Peter Gabriel: There was a lot of discussion about whether we should continue with music. At that time, you know — the school now would be very proud of Genesis and our history — they weren’t really supportive. They sort of tolerated a rock group. I remember, Mike Rutherford was told not to carry on playing and mixing with disreputable types. So this was something that for us was really important because it was not quite Tom Browne’s School Days, but it was a formal English public school with discipline, not a lot of compassion. And you felt — there was a film Lindsay Anderson did called If, which sort of captured, I think, the emotion of the experience.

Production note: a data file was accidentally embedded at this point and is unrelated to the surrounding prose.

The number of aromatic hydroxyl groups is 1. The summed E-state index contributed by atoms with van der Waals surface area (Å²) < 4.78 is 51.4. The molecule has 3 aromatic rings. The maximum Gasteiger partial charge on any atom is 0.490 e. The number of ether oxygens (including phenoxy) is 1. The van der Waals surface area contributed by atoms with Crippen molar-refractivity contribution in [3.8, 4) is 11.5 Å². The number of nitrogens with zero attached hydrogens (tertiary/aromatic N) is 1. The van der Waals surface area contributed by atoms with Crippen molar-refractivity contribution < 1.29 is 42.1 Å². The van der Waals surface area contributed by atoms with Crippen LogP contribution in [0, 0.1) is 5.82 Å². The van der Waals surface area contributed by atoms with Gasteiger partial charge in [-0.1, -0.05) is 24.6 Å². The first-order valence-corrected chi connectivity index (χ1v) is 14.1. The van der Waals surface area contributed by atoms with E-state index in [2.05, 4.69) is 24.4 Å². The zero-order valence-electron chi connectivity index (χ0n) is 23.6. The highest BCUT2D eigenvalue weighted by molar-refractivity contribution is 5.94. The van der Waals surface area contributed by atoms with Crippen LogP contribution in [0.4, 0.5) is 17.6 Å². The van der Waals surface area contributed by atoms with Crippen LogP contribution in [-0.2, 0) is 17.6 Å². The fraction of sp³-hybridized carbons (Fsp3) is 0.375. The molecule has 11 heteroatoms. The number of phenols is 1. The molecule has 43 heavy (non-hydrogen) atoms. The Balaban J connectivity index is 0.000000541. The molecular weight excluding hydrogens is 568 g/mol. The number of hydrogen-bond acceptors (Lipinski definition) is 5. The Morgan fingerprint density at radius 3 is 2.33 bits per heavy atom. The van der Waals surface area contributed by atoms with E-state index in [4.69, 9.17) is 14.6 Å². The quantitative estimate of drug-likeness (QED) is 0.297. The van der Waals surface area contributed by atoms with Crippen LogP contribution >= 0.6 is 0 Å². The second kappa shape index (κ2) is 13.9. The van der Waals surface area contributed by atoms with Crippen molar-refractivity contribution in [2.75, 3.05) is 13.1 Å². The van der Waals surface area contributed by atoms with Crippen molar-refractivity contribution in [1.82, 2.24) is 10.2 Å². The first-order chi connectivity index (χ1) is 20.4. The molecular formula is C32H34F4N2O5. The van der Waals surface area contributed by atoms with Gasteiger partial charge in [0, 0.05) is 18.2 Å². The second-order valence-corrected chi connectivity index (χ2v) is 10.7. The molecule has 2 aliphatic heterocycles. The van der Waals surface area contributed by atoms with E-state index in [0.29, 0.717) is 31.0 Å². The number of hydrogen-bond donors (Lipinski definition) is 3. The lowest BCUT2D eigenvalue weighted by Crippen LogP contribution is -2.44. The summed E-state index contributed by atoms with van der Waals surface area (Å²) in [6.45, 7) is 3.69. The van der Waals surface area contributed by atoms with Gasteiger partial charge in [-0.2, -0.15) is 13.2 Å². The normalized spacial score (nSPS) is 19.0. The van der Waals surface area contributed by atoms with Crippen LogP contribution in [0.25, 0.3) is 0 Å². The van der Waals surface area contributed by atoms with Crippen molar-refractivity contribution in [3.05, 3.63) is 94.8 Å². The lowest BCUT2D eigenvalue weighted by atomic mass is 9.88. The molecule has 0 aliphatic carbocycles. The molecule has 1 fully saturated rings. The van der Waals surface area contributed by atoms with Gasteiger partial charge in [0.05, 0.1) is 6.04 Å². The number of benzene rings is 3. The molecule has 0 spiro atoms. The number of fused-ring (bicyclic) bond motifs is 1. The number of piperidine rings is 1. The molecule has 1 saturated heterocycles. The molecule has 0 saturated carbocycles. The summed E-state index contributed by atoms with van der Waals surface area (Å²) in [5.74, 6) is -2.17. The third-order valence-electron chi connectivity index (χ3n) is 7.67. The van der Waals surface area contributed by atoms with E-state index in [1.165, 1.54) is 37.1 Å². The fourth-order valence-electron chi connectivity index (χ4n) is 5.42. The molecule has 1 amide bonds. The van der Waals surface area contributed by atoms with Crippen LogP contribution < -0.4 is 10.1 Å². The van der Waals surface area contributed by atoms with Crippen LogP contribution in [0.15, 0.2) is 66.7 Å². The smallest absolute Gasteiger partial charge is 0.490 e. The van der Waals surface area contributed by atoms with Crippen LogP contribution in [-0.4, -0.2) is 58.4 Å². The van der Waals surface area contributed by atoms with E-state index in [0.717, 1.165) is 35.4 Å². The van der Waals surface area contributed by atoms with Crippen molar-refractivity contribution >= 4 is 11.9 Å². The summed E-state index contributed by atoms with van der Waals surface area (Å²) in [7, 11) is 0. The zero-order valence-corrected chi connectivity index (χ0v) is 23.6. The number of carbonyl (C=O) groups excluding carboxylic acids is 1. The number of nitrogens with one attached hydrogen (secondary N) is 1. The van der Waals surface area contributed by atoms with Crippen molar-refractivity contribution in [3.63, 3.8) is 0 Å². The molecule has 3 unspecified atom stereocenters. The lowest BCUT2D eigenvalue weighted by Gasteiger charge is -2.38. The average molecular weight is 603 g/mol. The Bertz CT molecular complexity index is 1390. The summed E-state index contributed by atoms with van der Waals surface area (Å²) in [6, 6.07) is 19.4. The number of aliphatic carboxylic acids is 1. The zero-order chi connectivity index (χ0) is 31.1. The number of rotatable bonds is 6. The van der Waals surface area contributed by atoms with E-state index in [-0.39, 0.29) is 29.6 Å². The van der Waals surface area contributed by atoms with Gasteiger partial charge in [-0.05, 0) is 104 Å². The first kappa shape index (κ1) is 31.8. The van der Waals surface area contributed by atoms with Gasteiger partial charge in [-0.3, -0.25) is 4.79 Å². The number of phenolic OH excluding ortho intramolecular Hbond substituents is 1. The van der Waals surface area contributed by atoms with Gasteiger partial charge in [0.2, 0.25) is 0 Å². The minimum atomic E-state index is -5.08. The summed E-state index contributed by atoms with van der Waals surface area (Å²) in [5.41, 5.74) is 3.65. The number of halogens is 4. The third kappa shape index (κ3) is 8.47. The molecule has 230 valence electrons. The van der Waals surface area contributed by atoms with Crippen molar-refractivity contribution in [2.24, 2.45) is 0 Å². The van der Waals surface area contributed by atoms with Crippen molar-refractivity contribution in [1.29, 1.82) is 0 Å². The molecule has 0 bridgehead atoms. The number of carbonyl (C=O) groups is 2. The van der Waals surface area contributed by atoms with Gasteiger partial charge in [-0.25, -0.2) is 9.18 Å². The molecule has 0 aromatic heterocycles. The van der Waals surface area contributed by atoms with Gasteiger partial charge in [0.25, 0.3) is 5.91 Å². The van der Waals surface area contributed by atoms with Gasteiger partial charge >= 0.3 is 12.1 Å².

But the tighter the discipline, the more human nature wants to rebel against it. So music was our way, and we would go down — there was a room where you could play billiards downstairs, but it was a small Dansette record player. And so the very few visits we were allowed to make to the town, I would go down to Godalming and buy Otis Redding or Nina Simone or whatever it was that was firing me up and turn it up full volume in this little room. And then we’d go upstairs to the dining room where the only piano was. And there’d be a big competition. Sometimes you’d have to run into the kitchen and climb through the hatch in order to sit down because it was first-come, first-served at the piano after the lessons finished. So there was a lot of competition.